Usually I think cities are better of with draconian grade separation at street level (you have to accept that it will cut of most road crossings, and maybe build some overpasses/tunnels for passing traffic), or just underground rail. Street level access saves passengers lots of time, and is just better urban planning. Better to spend the money on (real) grade separation. Just how ugly and loud elevated railways are, is of course a major reason for such priorities.

• Alon Levy

I don’t think accessibility is really the issue. Yes, New York has poor wheelchair accessibility, but that’s true underground, at-grade, and above-ground. Conversely, Singapore has systemwide step-free access, including on the long elevated tails of its first two MRT lines and its automated people movers (“LRT”).

10. Jay Yudof

It also strikes me that monorail, whether suspended or straddle, has a less obscuring superstructure. This may make it more tenable in places where traditional elevated track railway would be rejected by public opinion.

J

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11. Michael James

Two examples exist in Japan, which is more willing to experiment with nonstandard rail technology.

Seems that those were created in France (pic link below) based on the SAFEGE system, if constructed by Mitsubishi; and the two Siemens suspended monorails in Germany (Dortmund University & Dussledorf airport) are based on the French system too.

Siemens have discontinued the system but (a bit like another rail system that shall go nameless!) the Chinese appear to be taking it up (in Shanghai & Wenzhou). They mostly seem novelty applications unless part of their rationale is saving space on the ground–eg. putting down the median strip of road without impacting road space (the Dortmund system seems a bit like that)? Or getting a “free” use out of an existing bridge structure–like the Memphis Mud Island monorail which is suspended under a high cross-river bridge (where bridges are expensive due to the scale of the river and the significant commercial river traffic).

It might also be that for these specialty applications, aerial tramways/gondolas are filling the niche, with obvious advantages. Like the recent London, Paris and La Paz examples.

• Ken Lee (@Koverptw)

Look into the private developer-built and developer-run Skyrail system in Midorizaka, Hiroshima connecting to Seno station. A hybrid between suspended monorail and cable car ropeway / gondola lift / aerial tramway (fuck those terms and definitions) for the sole purpose of real estate property hillside.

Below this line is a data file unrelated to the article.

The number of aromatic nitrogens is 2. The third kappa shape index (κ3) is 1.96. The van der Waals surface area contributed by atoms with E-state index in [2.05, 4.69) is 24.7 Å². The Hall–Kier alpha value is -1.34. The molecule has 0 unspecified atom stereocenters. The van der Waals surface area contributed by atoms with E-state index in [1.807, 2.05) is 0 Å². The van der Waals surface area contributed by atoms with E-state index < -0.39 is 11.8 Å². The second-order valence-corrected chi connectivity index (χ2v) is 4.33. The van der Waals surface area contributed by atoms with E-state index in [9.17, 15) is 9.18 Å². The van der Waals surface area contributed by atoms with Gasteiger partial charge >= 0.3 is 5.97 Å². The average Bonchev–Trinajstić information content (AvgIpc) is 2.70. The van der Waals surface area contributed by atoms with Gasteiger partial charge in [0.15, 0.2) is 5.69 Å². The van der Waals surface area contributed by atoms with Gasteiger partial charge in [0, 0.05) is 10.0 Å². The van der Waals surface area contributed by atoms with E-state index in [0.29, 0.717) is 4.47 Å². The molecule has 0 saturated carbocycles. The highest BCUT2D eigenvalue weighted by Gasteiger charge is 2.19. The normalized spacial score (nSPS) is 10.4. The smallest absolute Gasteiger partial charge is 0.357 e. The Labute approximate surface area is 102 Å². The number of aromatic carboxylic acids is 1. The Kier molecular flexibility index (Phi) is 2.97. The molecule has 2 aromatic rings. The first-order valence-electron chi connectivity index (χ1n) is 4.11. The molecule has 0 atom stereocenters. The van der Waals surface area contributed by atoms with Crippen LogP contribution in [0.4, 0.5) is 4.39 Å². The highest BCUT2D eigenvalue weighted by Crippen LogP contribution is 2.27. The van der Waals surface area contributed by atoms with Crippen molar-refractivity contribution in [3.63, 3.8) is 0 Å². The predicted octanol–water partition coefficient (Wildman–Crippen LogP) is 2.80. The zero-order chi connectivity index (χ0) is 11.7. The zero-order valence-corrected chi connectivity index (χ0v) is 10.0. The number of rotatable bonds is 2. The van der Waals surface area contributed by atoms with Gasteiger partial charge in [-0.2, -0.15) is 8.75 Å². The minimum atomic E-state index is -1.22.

12. fyziks

> The depicted image is rotated 3 degrees, which turns 1 m/s^2 acceleration in the plane of the tracks into 1.5 m/s^2 felt by the passengers

How did you get this? I might imagine you calculating it as a vector of length sqrt(2) projected onto axes perpendicular and parallel to the floor, then taking the ratio of horizontal and vertical forces. This gives cos(42)/cos(48) = 1.11 m/s^2.

• fyziks

Ok I was erroneously using 1 instead of 9.8 for gravity, sorry! Feel free to delete my comment.

• Alon Levy

A degree of tilt adds about pi/180 ~ 0.017 g, which is about 0.17 m/s^2. I’m doing it in the ghetto sin x ~ x way, not with actual calculation of angles or anything.

• EJ

Alon, please don’t use “ghetto” as an adjective. I know you’re not American, but that’s something young people in America do when they want say something racist but it’s socially inappropriate.

• Ian Mitchell

Young people? That’s who you reckon uses ghetto as an adjective?

• snogglethorpe

Alon, please don’t use “ghetto” as an adjective. I know you’re not American, but that’s something young people in America do when they want say something racist but it’s socially inappropriate.

No it’s not. It’s widely used slang typically meaning something like “comically jury-rigged / low-quality”.

• Alon Levy

By association of low-quality stuff with black people, no? In Israel, which is less PC than the US, the expression for that is “Arab work” or “Arab labor.”

• snogglethorpe

By association of low-quality stuff with black people, no?

Or poor people with few resources.

You could certainly argue that the term is inappropriate for such reasons.